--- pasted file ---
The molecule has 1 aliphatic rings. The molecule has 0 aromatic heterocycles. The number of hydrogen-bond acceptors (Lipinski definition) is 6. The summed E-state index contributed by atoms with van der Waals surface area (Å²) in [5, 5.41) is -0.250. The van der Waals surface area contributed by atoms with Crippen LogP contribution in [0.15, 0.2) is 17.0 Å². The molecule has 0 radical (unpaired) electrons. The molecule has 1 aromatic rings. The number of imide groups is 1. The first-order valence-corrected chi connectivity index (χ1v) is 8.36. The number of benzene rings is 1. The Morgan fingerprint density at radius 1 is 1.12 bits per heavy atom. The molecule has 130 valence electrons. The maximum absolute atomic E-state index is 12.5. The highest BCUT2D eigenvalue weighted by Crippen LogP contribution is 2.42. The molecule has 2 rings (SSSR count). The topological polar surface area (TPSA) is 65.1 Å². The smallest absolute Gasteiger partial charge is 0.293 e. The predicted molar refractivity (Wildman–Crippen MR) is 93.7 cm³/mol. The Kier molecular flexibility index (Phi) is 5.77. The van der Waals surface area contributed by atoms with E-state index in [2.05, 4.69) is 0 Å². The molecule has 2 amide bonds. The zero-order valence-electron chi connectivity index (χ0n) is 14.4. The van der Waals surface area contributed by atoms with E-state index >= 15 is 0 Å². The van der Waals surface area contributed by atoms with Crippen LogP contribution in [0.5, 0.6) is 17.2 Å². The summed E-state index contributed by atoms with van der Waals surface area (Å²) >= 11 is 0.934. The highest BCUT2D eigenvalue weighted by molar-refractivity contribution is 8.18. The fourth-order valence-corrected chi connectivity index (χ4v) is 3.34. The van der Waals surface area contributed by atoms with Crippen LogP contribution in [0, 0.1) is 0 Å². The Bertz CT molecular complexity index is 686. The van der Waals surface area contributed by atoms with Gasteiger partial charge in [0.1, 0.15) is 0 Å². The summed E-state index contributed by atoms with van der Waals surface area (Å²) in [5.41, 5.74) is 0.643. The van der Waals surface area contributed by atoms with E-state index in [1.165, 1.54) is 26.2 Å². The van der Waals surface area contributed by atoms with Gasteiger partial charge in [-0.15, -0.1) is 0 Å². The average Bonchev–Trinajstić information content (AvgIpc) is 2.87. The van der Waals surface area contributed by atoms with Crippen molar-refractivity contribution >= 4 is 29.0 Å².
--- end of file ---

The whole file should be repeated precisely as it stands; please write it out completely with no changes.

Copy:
The molecule has 1 aliphatic rings. The molecule has 0 aromatic heterocycles. The number of hydrogen-bond acceptors (Lipinski definition) is 6. The summed E-state index contributed by atoms with van der Waals surface area (Å²) in [5, 5.41) is -0.250. The van der Waals surface area contributed by atoms with Crippen LogP contribution in [0.15, 0.2) is 17.0 Å². The molecule has 0 radical (unpaired) electrons. The molecule has 1 aromatic rings. The number of imide groups is 1. The first-order valence-corrected chi connectivity index (χ1v) is 8.36. The number of benzene rings is 1. The Morgan fingerprint density at radius 1 is 1.12 bits per heavy atom. The molecule has 130 valence electrons. The maximum absolute atomic E-state index is 12.5. The highest BCUT2D eigenvalue weighted by Crippen LogP contribution is 2.42. The molecule has 2 rings (SSSR count). The topological polar surface area (TPSA) is 65.1 Å². The smallest absolute Gasteiger partial charge is 0.293 e. The predicted molar refractivity (Wildman–Crippen MR) is 93.7 cm³/mol. The Kier molecular flexibility index (Phi) is 5.77. The van der Waals surface area contributed by atoms with E-state index in [2.05, 4.69) is 0 Å². The molecule has 2 amide bonds. The zero-order valence-electron chi connectivity index (χ0n) is 14.4. The van der Waals surface area contributed by atoms with E-state index >= 15 is 0 Å². The van der Waals surface area contributed by atoms with Crippen LogP contribution in [0.5, 0.6) is 17.2 Å². The summed E-state index contributed by atoms with van der Waals surface area (Å²) >= 11 is 0.934. The highest BCUT2D eigenvalue weighted by molar-refractivity contribution is 8.18. The fourth-order valence-corrected chi connectivity index (χ4v) is 3.34. The van der Waals surface area contributed by atoms with Crippen LogP contribution in [0, 0.1) is 0 Å². The Bertz CT molecular complexity index is 686. The van der Waals surface area contributed by atoms with Gasteiger partial charge in [0.1, 0.15) is 0 Å². The summed E-state index contributed by atoms with van der Waals surface area (Å²) in [5.41, 5.74) is 0.643. The van der Waals surface area contributed by atoms with E-state index in [1.165, 1.54) is 26.2 Å². The van der Waals surface area contributed by atoms with Gasteiger partial charge in [-0.15, -0.1) is 0 Å². The average Bonchev–Trinajstić information content (AvgIpc) is 2.87. The van der Waals surface area contributed by atoms with Crippen molar-refractivity contribution >= 4 is 29.0 Å².